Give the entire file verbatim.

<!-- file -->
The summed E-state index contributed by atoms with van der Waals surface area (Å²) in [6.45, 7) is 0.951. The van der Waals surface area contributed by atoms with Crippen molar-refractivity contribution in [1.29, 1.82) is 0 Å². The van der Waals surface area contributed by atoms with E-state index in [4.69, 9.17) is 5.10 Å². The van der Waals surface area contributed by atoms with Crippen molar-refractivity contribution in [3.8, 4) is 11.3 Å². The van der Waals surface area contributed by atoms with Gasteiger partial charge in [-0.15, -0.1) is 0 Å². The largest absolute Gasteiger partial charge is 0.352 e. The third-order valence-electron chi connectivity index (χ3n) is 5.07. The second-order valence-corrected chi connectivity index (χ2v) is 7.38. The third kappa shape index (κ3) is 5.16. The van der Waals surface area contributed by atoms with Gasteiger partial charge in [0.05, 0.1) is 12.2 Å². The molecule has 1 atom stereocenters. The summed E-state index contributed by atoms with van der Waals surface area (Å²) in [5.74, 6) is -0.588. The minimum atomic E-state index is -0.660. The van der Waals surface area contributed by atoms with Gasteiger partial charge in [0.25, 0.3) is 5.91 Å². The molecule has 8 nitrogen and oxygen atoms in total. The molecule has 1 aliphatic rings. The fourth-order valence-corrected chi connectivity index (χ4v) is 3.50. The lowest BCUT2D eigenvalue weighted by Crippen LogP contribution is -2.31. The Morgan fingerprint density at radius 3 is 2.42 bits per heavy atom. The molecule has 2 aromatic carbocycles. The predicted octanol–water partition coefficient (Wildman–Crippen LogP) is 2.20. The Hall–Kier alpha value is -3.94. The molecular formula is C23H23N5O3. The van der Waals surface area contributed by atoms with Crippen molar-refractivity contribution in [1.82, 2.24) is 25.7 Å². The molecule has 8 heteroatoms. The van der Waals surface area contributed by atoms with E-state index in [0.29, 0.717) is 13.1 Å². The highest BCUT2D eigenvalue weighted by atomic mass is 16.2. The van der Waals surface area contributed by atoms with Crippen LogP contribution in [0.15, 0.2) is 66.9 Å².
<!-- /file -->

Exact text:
The summed E-state index contributed by atoms with van der Waals surface area (Å²) in [6.45, 7) is 0.951. The van der Waals surface area contributed by atoms with Crippen molar-refractivity contribution in [1.29, 1.82) is 0 Å². The van der Waals surface area contributed by atoms with E-state index in [4.69, 9.17) is 5.10 Å². The van der Waals surface area contributed by atoms with Crippen molar-refractivity contribution in [3.8, 4) is 11.3 Å². The van der Waals surface area contributed by atoms with Gasteiger partial charge in [-0.15, -0.1) is 0 Å². The largest absolute Gasteiger partial charge is 0.352 e. The third-order valence-electron chi connectivity index (χ3n) is 5.07. The second-order valence-corrected chi connectivity index (χ2v) is 7.38. The third kappa shape index (κ3) is 5.16. The van der Waals surface area contributed by atoms with Gasteiger partial charge in [0.05, 0.1) is 12.2 Å². The molecule has 1 atom stereocenters. The summed E-state index contributed by atoms with van der Waals surface area (Å²) in [5.74, 6) is -0.588. The minimum atomic E-state index is -0.660. The van der Waals surface area contributed by atoms with Gasteiger partial charge in [0.25, 0.3) is 5.91 Å². The molecule has 8 nitrogen and oxygen atoms in total. The molecule has 1 aliphatic rings. The fourth-order valence-corrected chi connectivity index (χ4v) is 3.50. The lowest BCUT2D eigenvalue weighted by Crippen LogP contribution is -2.31. The Morgan fingerprint density at radius 3 is 2.42 bits per heavy atom. The molecule has 2 aromatic carbocycles. The predicted octanol–water partition coefficient (Wildman–Crippen LogP) is 2.20. The Hall–Kier alpha value is -3.94. The molecular formula is C23H23N5O3. The van der Waals surface area contributed by atoms with Crippen molar-refractivity contribution in [1.82, 2.24) is 25.7 Å². The molecule has 8 heteroatoms. The van der Waals surface area contributed by atoms with E-state index in [0.29, 0.717) is 13.1 Å². The highest BCUT2D eigenvalue weighted by atomic mass is 16.2. The van der Waals surface area contributed by atoms with Crippen LogP contribution in [0.15, 0.2) is 66.9 Å².